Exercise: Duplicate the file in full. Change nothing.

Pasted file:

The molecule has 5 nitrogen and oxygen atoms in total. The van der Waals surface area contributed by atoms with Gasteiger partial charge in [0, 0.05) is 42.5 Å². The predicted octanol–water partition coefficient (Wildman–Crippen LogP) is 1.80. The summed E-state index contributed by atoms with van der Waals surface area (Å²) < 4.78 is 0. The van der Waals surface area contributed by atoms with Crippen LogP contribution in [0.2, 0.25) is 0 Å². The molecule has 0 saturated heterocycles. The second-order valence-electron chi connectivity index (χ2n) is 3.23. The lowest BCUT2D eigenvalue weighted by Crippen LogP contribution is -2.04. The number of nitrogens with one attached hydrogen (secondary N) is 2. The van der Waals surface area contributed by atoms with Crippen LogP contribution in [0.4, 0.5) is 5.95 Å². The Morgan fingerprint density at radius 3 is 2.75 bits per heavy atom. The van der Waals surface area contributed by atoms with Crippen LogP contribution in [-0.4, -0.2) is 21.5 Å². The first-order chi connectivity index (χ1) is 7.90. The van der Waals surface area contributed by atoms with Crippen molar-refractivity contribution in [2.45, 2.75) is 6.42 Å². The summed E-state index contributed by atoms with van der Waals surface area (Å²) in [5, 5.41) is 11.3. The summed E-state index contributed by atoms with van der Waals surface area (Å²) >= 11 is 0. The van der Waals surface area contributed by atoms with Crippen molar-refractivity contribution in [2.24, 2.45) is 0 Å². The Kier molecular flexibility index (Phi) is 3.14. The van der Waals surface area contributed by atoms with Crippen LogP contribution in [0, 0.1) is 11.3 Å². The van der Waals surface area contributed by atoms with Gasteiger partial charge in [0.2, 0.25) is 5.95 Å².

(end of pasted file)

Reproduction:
The molecule has 5 nitrogen and oxygen atoms in total. The van der Waals surface area contributed by atoms with Gasteiger partial charge in [0, 0.05) is 42.5 Å². The predicted octanol–water partition coefficient (Wildman–Crippen LogP) is 1.80. The summed E-state index contributed by atoms with van der Waals surface area (Å²) < 4.78 is 0. The van der Waals surface area contributed by atoms with Crippen LogP contribution in [0.2, 0.25) is 0 Å². The molecule has 0 saturated heterocycles. The second-order valence-electron chi connectivity index (χ2n) is 3.23. The lowest BCUT2D eigenvalue weighted by Crippen LogP contribution is -2.04. The number of nitrogens with one attached hydrogen (secondary N) is 2. The van der Waals surface area contributed by atoms with Crippen LogP contribution in [0.4, 0.5) is 5.95 Å². The Morgan fingerprint density at radius 3 is 2.75 bits per heavy atom. The van der Waals surface area contributed by atoms with Crippen LogP contribution in [-0.4, -0.2) is 21.5 Å². The first-order chi connectivity index (χ1) is 7.90. The van der Waals surface area contributed by atoms with Crippen molar-refractivity contribution in [2.45, 2.75) is 6.42 Å². The summed E-state index contributed by atoms with van der Waals surface area (Å²) in [5, 5.41) is 11.3. The summed E-state index contributed by atoms with van der Waals surface area (Å²) >= 11 is 0. The van der Waals surface area contributed by atoms with Crippen molar-refractivity contribution in [2.24, 2.45) is 0 Å². The Kier molecular flexibility index (Phi) is 3.14. The van der Waals surface area contributed by atoms with Crippen LogP contribution in [0, 0.1) is 11.3 Å². The van der Waals surface area contributed by atoms with Gasteiger partial charge in [0.2, 0.25) is 5.95 Å².